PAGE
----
An Amazon Best Book of the Month, August 2013: What makes some memoirs “work” better than others? Of course the memoirist’s story counts: and usually, an exciting story works best. And Justin St. Germain certainly has a dramatic tale to tell: his mother was killed by her husband when Justin was a college student living nearby in Arizona with his brother. But St Germain’s memoir, Son of a Gun, is strongest when it’s at its coolest--graceful prose, simple observation, quiet painful admissions of contradictions. (Better educated than his mother, St Germain prides himself on his self-control, but when a TV “news” segment refers to Debbie St Germain’s murder near Tombstone, Arizona as a “wild west mystery,” he goes nuts, calling and excoriating the reporter; while his mother was shot to death, St Germain admits to, still, owning a gun.) Even more impressive is the slow, careful way he constructs a portrait of his mother, a five-times-married ex paratrooper with a taste for violent men and sappy poetry. Who was Debbie St Germain and how did she end up shot in the back in her trailer? In this debut, her son looks deep into her life, his own soul and the heart of our culture to find out. --Sara Nelson
Domenica Ruta was born and raised in Danvers, Massachusetts. She is a graduate of Oberlin College and holds an MFA from the Michener Center for Writers at the University of Texas at Austin. She lives in Brooklyn. Her debut memoir, With or Without You, was praised by The New York Times Book Review as a "luminous, layered accomplishment."
Domenica Ruta: What would you hope the experience of reading this book would’ve been for your mother?
Justin St. Germain: I would want her to think that it did justice to her, to her story. Justice is a problematic term but I think I wrote pretty overtly to honor her in some way—but also not to make her out to be some kind of saint.
DR: As a reader, we see the way she’s a loving mother in how she gave you everything she could but you also show us the stuff that she doesn’t have to give because she didn’t have it for herself. It’s beautifully done. How do you feel about that today?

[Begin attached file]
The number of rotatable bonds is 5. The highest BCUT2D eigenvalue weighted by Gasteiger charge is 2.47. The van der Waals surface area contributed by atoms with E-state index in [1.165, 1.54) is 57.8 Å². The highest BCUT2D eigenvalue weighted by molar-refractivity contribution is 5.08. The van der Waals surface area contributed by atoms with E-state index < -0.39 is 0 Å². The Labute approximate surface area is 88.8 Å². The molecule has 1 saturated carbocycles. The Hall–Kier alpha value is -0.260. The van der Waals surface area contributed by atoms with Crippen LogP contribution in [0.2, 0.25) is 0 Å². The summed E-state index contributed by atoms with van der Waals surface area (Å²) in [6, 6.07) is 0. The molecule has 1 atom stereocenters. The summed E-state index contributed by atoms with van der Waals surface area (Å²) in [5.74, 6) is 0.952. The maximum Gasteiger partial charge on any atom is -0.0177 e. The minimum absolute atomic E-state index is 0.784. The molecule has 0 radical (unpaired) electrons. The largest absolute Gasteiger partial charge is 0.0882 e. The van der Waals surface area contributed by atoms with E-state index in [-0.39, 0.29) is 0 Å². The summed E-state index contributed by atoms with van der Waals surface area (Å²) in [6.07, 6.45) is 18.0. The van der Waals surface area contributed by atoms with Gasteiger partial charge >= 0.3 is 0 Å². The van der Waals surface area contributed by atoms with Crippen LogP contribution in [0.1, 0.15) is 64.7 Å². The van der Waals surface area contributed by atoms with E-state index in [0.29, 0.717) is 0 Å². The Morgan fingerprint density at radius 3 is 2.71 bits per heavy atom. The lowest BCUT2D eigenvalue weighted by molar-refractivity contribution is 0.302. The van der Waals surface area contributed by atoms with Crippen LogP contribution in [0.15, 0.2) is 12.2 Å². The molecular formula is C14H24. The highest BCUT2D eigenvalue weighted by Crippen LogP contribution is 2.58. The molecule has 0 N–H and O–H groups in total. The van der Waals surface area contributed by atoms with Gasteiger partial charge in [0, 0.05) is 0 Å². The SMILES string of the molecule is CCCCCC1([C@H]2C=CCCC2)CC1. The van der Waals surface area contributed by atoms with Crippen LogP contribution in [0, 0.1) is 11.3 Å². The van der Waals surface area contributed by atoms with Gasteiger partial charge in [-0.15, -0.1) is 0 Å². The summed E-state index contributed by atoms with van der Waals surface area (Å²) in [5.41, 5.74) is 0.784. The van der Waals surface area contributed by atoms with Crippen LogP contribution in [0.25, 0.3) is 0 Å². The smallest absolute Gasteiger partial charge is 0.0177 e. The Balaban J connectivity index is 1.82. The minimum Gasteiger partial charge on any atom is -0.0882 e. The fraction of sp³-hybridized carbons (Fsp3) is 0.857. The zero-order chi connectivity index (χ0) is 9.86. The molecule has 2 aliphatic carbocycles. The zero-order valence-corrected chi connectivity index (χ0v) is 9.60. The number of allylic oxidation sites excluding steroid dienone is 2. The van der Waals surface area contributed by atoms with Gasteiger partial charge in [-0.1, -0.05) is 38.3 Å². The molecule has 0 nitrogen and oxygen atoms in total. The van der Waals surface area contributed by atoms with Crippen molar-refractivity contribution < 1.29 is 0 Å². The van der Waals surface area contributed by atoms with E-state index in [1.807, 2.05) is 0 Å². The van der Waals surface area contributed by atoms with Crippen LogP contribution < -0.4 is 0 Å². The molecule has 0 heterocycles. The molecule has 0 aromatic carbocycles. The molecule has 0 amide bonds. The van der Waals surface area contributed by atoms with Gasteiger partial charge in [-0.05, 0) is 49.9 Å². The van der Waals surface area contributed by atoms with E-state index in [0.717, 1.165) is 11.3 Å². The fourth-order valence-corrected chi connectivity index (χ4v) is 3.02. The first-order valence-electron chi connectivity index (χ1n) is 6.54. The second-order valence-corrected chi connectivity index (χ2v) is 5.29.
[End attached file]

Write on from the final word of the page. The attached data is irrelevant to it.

JSG: I struggled a lot with the idea that my portrayal of my mother would be the only portrayal that almost everybody would ever get of her. Most readers of this book are not going to have any other context. They’re not going to have met her. They’re not going to know anybody who knew her. But I think in the end, I just had to tell myself, "Look, it’s my portrayal or no portrayal and nobody ever knows she ever existed." I wanted people to be aware of who she was and what her life was like, and then beyond that, reflect on the way we think about murder and violence, especially violence against women.
DR: What writers do you find yourself returning to again and again both, in general, and then more specifically when you were writing Son of a Gun?
JSG: When I had just started writing my book, a friend gave me James Ellroy’s My Dark Places and it just blew up any idea I had of what I was trying to do and of what I could do. I was a fiction writer, and I didn’t really know how to structure a memoir, so I just read a bunch to see how other people went about it: David Shields, Leslie Marmon Silko, Michael Ondaatje, In Cold Blood, which seems obvious, but I think if you write about murder in America in any sort of literary way, you have to reckon with it.
The author assumes the part of a young man whose mother has been murdered. He spends the entire book obsessing about the murder and his previous life growing up with his mother,... Read morePublished 26 days ago by bossdoug
The biggest problem I had with this book was almost all of the authors observations were cynical. After awhile it got aggravating.Published 1 month ago by sbowden
I put this on my kindle as a kind of place keeper while I waited for another book to become available. I was quickly drawn in. Read morePublished 6 months ago by Justareader
I still haven't gotten through this book. Honestly, I think it's very poorly written and hard to follow. I wouldn't recommend it.Published 8 months ago by Leah
Enjoyed this book very much. Author details life with his mother in Tombstone AZ and he death and the subsequent lack of investigation. Read morePublished 8 months ago by M. Payne
Well written and very interesting. Too bad so much time had passed before he started digging in to the evidence. Left wondering just like the author.Published 8 months ago by r h
Really captures the spirit of rural Arizona and of Gen X's struggles due to divorced parents. Nicely intertwined with the story of Tombstone.Published 11 months ago by Suzanne & Doug Paul